My preschooler was asking me to buy him an Xbox for his birthday, along with the new World of War Craft game. “No” was my reply, and immediately he started to cry and informed me that I am the meanest mom ever. Because he could not have his desired video game, he asked to watch an entire marathon of his favorite television show. My first thought was to say no, again; but the previous tantrum just about wore me out, and knowing this answer will only induce another tear-filled tantrum, my next potent thought was filled with the temptation to give in and press the power button on the remote. Does this sound familiar to anyone else?
We should think of the following scenario before we break: An elementary school had to reserve a portion of recess for structured play, due to the discovery that the children did not know how to use their own imaginations. An advisor had to mediate creative play time because the children could not decipher the difference between reality, the unrealistic video games they played, and the television shows they watched. Countless hours spent absorbed in media repressed the ability to own their imaginations, creativity, and problem solving skills.
The job of a child is to play, because playing is how they learn. So, if the child’s job is to play, it can only mean that our very important responsibility, as a parent, is to inspire and encourage our children to be creative beings. While they are young, we must assist them in the development of their imaginations. So the next time, when our darling little ones beg for one more hour of Sponge Bob, let’s resist the temptation to let our children sit inefficiently watching TV.
Inspiring our children to grow up into imaginative, problem solving, creative individuals may seem like a daunting task, but it can be rather simple. Here are a few ideas to try, that incorporate these qualities:
- Paint your child’s room with chalkboard paint. Enjoy and encourage the drawing of pictures, writing stories, and inspiring words. They’ll go to sleep every night surrounded in their masterpiece.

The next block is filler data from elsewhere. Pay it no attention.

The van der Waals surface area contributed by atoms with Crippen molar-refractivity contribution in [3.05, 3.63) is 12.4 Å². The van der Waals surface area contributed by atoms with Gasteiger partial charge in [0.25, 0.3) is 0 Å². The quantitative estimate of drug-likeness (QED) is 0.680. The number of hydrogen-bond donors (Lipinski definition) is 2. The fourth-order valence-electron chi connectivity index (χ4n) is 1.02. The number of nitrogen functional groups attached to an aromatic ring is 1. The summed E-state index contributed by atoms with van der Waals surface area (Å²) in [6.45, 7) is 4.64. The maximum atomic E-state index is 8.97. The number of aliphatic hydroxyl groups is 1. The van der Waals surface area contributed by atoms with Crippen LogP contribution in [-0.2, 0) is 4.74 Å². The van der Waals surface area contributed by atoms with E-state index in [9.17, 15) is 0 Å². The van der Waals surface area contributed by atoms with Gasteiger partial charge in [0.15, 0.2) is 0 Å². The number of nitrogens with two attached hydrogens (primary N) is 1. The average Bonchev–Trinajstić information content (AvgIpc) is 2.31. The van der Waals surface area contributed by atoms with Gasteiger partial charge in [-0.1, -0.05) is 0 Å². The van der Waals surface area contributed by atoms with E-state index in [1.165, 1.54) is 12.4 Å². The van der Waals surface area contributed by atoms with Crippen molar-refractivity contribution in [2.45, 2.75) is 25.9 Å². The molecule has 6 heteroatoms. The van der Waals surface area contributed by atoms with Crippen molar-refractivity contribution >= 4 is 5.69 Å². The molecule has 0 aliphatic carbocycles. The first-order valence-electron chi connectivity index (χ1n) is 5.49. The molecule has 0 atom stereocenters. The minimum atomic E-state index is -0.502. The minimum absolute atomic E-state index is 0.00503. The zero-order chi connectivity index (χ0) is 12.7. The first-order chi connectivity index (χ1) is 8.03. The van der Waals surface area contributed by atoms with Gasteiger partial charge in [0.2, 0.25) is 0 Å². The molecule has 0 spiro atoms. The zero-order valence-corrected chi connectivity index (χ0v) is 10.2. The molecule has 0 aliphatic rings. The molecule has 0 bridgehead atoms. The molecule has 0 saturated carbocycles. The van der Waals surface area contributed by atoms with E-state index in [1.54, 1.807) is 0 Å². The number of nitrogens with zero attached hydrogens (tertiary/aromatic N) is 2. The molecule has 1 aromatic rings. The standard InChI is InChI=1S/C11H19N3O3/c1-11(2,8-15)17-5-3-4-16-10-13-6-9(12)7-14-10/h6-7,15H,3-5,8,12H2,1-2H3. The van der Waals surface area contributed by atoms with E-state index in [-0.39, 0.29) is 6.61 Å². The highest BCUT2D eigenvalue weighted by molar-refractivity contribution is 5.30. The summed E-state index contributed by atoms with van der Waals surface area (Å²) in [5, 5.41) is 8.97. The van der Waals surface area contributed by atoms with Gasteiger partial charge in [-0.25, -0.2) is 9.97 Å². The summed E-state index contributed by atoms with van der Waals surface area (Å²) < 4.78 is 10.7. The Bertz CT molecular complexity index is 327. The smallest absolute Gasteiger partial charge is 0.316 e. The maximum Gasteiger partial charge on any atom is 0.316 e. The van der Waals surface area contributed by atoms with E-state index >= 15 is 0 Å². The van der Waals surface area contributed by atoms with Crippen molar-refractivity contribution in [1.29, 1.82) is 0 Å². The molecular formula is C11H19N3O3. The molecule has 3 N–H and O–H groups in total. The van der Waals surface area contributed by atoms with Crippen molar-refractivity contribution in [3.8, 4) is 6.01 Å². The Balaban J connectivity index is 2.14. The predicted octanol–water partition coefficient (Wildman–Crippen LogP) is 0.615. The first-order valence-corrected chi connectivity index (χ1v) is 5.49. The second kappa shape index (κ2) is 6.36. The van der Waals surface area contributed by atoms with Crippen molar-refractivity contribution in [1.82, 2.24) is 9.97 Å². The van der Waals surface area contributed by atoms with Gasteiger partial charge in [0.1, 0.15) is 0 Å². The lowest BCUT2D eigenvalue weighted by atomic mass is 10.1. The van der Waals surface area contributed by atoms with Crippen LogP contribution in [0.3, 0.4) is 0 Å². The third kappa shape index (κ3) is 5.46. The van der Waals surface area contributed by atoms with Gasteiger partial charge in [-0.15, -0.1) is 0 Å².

- Take a walk to the play ground, but first draw a map of your area. Have your child decide and color in the way you will take to get there.
- Turn on the music and simply dance and sing. Make up new words to favorite songs.
- Read books. Instead of finishing it, have your children make up the ending. Have them create an entire story based off the pictures. This is a great way to exercise originality, imagination, and creative problem solving.
- Play the classic cloud game. Asking your child to tell you what things or shapes he sees in the clouds may open up endless teachable moments.
These ideas are just a few opportunities out of millions to help our children learn and develop their own imaginations and creativity. They grow up so fast. Do we really want to risk the chance of giving our child’s precious mind to too much TV and video games? I believe more playing would be beneficial, not only to them, but to us as their parents. Taking time each day to play with our children can direct them to think and learn creatively, and even allow us to get to know each other better.